In addition to the seasonal performance factor and the heat source, the individual heat demand is a decisive factor in the power consumption of a heat pump. The level of the heat demand depends on the individual user behaviour of the occupants and the energy condition of the building. Older buildings that have not undergone modernisation, for example, have a higher heat demand than well-insulated new buildings. Last but not least, it makes a difference whether the heat pump is only used to generate space heating or also to heat domestic hot water. It is not, therefore, possible to make a blanket statement.
Calculating the power consumption of a heat pump
Three variables are needed to roughly determine the power consumption of a heat pump: heating output, seasonal performance factor and operating or heating hours. The calculation is performed with the following formula:
Power consumption of the heat pump = heating output/SPF x hours run
Sample calculation: If a brine/water heat pump with 10 kilowatts and a SPF of 4.0 runs for 2000 hours a year, it requires 5000 kilowatt hours (10 / 4.0 x 2000 = 5000 kWh).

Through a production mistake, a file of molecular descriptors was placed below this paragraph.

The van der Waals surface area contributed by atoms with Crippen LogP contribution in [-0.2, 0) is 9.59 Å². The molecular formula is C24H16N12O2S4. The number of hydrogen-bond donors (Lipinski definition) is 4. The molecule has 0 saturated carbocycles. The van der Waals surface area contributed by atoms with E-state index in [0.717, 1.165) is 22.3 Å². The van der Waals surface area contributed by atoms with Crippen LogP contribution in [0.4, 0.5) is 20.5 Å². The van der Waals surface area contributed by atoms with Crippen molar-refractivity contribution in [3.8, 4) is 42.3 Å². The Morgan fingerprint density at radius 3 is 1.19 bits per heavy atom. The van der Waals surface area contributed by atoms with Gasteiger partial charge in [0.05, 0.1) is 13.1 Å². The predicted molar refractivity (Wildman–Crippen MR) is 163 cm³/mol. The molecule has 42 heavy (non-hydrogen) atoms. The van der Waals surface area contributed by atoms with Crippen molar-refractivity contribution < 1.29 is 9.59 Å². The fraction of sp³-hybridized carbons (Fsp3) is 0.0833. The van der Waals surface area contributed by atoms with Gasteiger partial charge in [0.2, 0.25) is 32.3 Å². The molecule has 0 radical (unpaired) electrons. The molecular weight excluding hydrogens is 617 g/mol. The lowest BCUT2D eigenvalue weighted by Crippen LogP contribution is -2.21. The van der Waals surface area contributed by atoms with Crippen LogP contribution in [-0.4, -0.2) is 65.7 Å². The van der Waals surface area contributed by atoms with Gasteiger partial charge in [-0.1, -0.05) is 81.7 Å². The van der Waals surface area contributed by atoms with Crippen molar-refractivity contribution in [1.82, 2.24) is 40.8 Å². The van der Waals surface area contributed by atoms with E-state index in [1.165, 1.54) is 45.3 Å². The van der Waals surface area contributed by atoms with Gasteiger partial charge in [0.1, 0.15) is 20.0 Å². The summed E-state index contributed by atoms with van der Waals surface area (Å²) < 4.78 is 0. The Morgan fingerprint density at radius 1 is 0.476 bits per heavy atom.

If system owners would like to calculate the annual electricity costs, they can multiply the total by the kilowatt price:
Electricity cost of the heat pump = power consumption x cost per kWh
Heat pump electricity can reduce costs
Although the special tariffs do not reduce the heating power consumption of a heat pump, it's still possible to save on costs. This is because with heat pump electricity, suppliers have the right to temporarily interrupt the electricity supply during periods of peak load. This enables better load management. In return, the heat pump tariffs are cheaper. However, to benefit from these tariffs, a separate electricity meter must be installed so that household and heat pump electricity can be billed separately.
Heat pump electricity does not differ characteristically and qualitatively from traditional electricity. For system owners, only two factors are important – the cost and the origin. Many suppliers now offer heat pump electricity. Some of them also have green electricity tariffs in their range. It is always advisable to compare the tariffs before concluding a contract. Once system owners have found the best heat pump tariff for them, they can change tariffs as normal, taking into account the standard notice periods. The process can be handled in exactly the same way as with traditional electricity.
What do blocking times mean for heat pumps?
If power supply utilities (EVU) disconnect the system from the grid, this is referred to as a blocking time or power-OFF for the heat pump. An electrically operated heat pump heating system cannot operate during this time. However, buffer cylinders can ensure the supply of heating energy and DHW. System operators should take this into account in their planning. As the heat pump not only has to heat but also recharge the storage unit during this time, a higher output is required. This addition can be calculated using the blocking time factor.